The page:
Dating to 1825, step into a world of Antebellum elegance & style. See furniture, silver & paintings original to the Alston family. View the harbor from the 2nd-floor piazza.
Grand Federal townhouse completed in 1808. Restored interior w/ elaborate ornamentation, period antiques & a magnificent free-flying staircase. Set amid spacious lush gardens.
City’s most intact antebellum urban complex (c. 1820). Historic interiors, surviving virtually unaltered since 1858, have been conserved & stabilized. Many original objects.
Built in 1803, the Joseph Manigault House is an exceptional example of Federal period architecture with a remarkable collection of early 19th century furnishings.
Charleston's Revolutionary War house was the town home of Thomas Heyward, Jr., signer of the Declaration of Independence, and now features remarkable Charleston-made furniture.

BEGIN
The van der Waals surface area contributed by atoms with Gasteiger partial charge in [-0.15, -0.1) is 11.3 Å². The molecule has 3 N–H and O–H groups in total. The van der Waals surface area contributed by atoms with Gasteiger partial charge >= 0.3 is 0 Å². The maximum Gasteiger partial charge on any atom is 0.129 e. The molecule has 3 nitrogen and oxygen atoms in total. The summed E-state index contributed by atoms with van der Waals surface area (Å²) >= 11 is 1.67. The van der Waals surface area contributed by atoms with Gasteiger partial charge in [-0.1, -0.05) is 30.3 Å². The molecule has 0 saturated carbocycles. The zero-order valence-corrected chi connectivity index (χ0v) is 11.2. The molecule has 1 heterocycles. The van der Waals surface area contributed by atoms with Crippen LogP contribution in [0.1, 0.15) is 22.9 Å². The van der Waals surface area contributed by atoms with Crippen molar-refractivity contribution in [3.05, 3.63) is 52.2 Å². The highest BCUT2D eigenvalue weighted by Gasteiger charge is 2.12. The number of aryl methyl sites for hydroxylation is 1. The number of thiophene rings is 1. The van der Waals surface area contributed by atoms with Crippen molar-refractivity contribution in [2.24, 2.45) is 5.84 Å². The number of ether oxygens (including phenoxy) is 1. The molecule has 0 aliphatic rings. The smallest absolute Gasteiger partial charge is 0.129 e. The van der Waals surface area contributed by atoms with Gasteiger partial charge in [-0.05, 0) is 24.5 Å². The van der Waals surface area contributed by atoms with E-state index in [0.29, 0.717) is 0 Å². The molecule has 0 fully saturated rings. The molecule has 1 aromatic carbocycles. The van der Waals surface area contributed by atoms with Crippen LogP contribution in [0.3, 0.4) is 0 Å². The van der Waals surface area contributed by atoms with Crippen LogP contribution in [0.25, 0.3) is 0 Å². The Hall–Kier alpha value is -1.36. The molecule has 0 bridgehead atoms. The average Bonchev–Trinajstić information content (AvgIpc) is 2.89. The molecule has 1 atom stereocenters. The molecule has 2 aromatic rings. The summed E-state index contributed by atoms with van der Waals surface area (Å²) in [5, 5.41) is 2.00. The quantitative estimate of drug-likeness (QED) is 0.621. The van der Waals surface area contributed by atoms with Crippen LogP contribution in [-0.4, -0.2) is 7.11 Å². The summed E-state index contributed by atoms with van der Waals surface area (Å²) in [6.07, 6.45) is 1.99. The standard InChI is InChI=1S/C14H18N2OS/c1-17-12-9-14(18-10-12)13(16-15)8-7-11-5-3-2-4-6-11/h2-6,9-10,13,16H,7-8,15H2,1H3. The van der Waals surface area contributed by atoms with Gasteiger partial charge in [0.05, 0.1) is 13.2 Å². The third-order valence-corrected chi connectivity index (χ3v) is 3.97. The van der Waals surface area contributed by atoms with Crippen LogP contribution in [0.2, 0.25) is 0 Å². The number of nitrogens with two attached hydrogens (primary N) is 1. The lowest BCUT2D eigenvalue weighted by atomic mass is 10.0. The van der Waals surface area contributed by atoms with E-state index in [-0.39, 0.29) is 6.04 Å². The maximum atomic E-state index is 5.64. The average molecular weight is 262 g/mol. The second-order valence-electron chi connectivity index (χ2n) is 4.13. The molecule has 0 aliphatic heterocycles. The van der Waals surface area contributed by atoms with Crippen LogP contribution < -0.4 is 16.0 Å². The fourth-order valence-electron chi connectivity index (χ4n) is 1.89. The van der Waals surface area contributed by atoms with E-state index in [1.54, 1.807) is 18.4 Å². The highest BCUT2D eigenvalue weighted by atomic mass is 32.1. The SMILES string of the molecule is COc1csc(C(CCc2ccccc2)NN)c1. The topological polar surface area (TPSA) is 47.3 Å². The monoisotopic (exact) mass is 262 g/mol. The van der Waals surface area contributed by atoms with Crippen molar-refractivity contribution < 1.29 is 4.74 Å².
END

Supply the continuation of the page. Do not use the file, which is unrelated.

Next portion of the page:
At this National Historic Landmark, you’ll walk in the footsteps of Founding Fathers as you explore America’s oldest landscaped garden. Watch artisans in the Stableyards demonstrate skills needed on an 18th and 19th-century rice plantation and learn about slavery at Middleton Place at Eliza’s House.
America’s oldest unrestored plantation house still open to the public. Exhibits and Grounds Admission includes access to the Drayton Hall collections exhibits, historically inspired garden, Connections program, African-American cemetery, nature walks, and more. House tour can be purchased separately.
Experience Charleston's history through art! Come face-to-face with stories of the lowcountry as seen through painting, miniature portraiture, sculpture, photography & more!
The Museum’s outstanding collection tells the story of the lowcountry, addressing everything from early southern culture and decorative arts to military and natural history.